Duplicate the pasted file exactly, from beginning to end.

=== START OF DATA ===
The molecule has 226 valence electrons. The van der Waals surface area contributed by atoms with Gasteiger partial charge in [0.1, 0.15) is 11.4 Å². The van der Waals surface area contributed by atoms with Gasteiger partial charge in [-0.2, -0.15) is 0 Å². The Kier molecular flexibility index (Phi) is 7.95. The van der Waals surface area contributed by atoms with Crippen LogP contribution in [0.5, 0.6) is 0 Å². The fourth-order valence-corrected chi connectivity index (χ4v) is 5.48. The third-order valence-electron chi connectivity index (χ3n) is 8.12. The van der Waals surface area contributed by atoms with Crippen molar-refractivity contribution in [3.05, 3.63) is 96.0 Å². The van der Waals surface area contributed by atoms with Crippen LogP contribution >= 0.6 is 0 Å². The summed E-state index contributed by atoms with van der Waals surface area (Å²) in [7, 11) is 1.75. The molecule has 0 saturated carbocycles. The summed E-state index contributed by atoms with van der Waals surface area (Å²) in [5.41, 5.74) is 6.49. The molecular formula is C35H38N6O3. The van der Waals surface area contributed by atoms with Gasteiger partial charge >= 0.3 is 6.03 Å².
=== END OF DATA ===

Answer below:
The molecule has 226 valence electrons. The van der Waals surface area contributed by atoms with Gasteiger partial charge in [0.1, 0.15) is 11.4 Å². The van der Waals surface area contributed by atoms with Gasteiger partial charge in [-0.2, -0.15) is 0 Å². The Kier molecular flexibility index (Phi) is 7.95. The van der Waals surface area contributed by atoms with Crippen LogP contribution in [0.5, 0.6) is 0 Å². The fourth-order valence-corrected chi connectivity index (χ4v) is 5.48. The third-order valence-electron chi connectivity index (χ3n) is 8.12. The van der Waals surface area contributed by atoms with Crippen molar-refractivity contribution in [3.05, 3.63) is 96.0 Å². The van der Waals surface area contributed by atoms with Crippen LogP contribution >= 0.6 is 0 Å². The summed E-state index contributed by atoms with van der Waals surface area (Å²) in [7, 11) is 1.75. The molecule has 0 saturated carbocycles. The summed E-state index contributed by atoms with van der Waals surface area (Å²) in [5.41, 5.74) is 6.49. The molecular formula is C35H38N6O3. The van der Waals surface area contributed by atoms with Gasteiger partial charge >= 0.3 is 6.03 Å².